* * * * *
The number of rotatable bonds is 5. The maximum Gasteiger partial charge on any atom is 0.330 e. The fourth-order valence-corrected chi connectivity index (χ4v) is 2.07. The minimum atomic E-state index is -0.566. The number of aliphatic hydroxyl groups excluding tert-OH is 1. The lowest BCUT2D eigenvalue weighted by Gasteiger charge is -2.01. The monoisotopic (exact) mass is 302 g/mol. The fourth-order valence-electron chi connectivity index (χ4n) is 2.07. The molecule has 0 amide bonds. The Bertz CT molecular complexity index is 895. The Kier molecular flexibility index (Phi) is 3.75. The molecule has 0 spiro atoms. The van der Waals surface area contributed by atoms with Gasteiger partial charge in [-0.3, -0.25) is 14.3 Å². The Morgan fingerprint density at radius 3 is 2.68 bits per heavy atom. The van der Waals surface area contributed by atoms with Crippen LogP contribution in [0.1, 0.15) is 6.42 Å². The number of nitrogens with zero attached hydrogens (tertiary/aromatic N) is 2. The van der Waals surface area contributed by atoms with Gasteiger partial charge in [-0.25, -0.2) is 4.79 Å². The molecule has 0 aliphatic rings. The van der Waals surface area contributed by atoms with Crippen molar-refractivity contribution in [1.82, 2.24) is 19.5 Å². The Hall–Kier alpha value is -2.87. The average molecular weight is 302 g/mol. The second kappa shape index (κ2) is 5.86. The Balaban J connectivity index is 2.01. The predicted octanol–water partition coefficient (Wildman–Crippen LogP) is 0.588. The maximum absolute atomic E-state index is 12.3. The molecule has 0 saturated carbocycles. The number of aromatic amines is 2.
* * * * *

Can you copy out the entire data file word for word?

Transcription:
The number of rotatable bonds is 5. The maximum Gasteiger partial charge on any atom is 0.330 e. The fourth-order valence-corrected chi connectivity index (χ4v) is 2.07. The minimum atomic E-state index is -0.566. The number of aliphatic hydroxyl groups excluding tert-OH is 1. The lowest BCUT2D eigenvalue weighted by Gasteiger charge is -2.01. The monoisotopic (exact) mass is 302 g/mol. The fourth-order valence-electron chi connectivity index (χ4n) is 2.07. The molecule has 0 amide bonds. The Bertz CT molecular complexity index is 895. The Kier molecular flexibility index (Phi) is 3.75. The molecule has 0 spiro atoms. The van der Waals surface area contributed by atoms with Gasteiger partial charge in [-0.3, -0.25) is 14.3 Å². The Morgan fingerprint density at radius 3 is 2.68 bits per heavy atom. The van der Waals surface area contributed by atoms with Crippen LogP contribution in [0.1, 0.15) is 6.42 Å². The number of nitrogens with zero attached hydrogens (tertiary/aromatic N) is 2. The van der Waals surface area contributed by atoms with Gasteiger partial charge in [-0.25, -0.2) is 4.79 Å². The molecule has 0 aliphatic rings. The van der Waals surface area contributed by atoms with Crippen molar-refractivity contribution in [1.82, 2.24) is 19.5 Å². The Hall–Kier alpha value is -2.87. The average molecular weight is 302 g/mol. The second kappa shape index (κ2) is 5.86. The Balaban J connectivity index is 2.01. The predicted octanol–water partition coefficient (Wildman–Crippen LogP) is 0.588. The maximum absolute atomic E-state index is 12.3. The molecule has 0 saturated carbocycles. The number of aromatic amines is 2.